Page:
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Four day trial of Talal Khatib wraps up without verdict

The trial of a long-time Inuvik property owner and businessman charged with possession of cocaine for the purpose of trafficking and possessing the proceeds of crime wrapped up this week in Inuvik.
Talal Khatib’s four day trial wrapped up in Inuvik Aug. 19. During the trial, seven witnesses were called. Eric Bowling/NNSL Photo

The trial of a long-time Inuvik property owner and businessman charged with possession of cocaine for the purpose of trafficking and possessing the proceeds of crime wrapped up this week in Inuvik.

After four days of testimony from Aug. 16 to 19 where the Crown presented over 150 photos, two videos and called five witnesses, compared with two witnesses called by the defence, Judge Louise Charbonneau said she would need to consider the evidence before she could deliver her verdict in the trial of Talal Khatib.

Because of recent heart surgery, Khatib was allowed to attend the trial remotely from his home in Edmonton. Three of the Crown’s witnesses also testified remotely by CCTV.

An agreed statement of facts at the start of the trial noted Khatib told RCMP on Aug. 30, 2017 he was residing at 22 Kugmallit Road in Inuvik, though was not at the residence between Sept. 2 and 25. It also states RCMP executed a search warrant on the property on Oct. 20, 2017. Testimony given during the trial revealed there were at least two other individuals living on the property, including the lease-holder who will not be named because he has not been charged.

 A photo of drugs, cash and bear spray RCMP seized from 22 Kugmallit Road on Oct. 20, 2017 after executing a search warrant. The trial of the man accused of being the owner of the items wrapped up Aug. 19 but a verdict won’t be made until later in the year. NNSL file photo
A photo of drugs, cash and bear spray RCMP seized from 22 Kugmallit Road on Oct. 20, 2017 after executing a search warrant. The trial of the man accused of being the owner of the items wrapped up Aug. 19 but a verdict won't be made until later in the year. NNSL file photo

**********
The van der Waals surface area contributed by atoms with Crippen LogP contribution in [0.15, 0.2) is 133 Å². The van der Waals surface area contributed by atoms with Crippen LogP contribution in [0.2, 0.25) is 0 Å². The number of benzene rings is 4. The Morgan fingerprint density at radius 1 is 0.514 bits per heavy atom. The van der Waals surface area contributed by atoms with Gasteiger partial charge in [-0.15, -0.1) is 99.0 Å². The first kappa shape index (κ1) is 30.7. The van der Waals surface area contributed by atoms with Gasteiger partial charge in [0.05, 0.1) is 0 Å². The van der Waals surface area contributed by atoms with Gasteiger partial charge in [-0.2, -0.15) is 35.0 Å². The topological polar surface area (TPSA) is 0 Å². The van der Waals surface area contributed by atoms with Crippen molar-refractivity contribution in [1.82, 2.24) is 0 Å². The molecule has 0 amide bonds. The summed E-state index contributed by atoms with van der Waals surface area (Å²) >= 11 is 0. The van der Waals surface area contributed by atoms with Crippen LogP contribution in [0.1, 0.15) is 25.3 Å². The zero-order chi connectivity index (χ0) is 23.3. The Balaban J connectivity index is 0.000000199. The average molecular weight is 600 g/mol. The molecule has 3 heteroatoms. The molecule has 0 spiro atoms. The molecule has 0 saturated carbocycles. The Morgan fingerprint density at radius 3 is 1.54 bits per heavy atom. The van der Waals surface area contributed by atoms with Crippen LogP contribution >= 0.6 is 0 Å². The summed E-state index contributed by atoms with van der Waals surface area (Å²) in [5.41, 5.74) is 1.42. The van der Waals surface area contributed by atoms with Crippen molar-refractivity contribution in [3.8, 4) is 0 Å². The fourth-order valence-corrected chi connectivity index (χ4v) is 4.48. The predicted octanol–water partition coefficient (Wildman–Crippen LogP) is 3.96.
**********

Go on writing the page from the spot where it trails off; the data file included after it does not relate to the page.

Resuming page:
During a raid on Oct. 20, 2017, RCMP found a 64-gram chunk of crack cocaine wrapped in paper towel under a heating vent in a middle room. Two baby food bottles, one holding 173 grams and the other 124 grams of cocaine, were also located in the heating vent system in a basement portion of the property alongside several rolls of cash totalling $23,110. An additional $2,360 was found hidden inside a mattress in the back bedroom and another $563.24 was found in a discarded pair of pants belonging to Khatib in the same room. Another $200 was found in a jacket pocket near the front door, and Khatib had $180 on his person when arrested Oct. 20.

Lead investigator Const. Chris Main testified he conducted surveillance of the property on five occasions over the course of October with the assistance of two other officers. Over the course of the five nights, he said he counted 20 people come up to the window of the property, where Khatib was seen opening the window. Main said the person would then reach up and Khatib would reach down to touch their hand. Khatib would then disappear for “a few seconds” and return, reaching back down to the person visiting, who would then depart. On at least one occasion, Main said he witnessed money being exchanged by the two people.

Main’s testimony was corroborated by the two other officers who conducted surveillance with him, Const. Mackenzie MacGuffin and Const. Jordan Norstom. Court also heard a large plywood door had been erected mid-way up the stairs to the property, preventing anyone from knocking on the front door.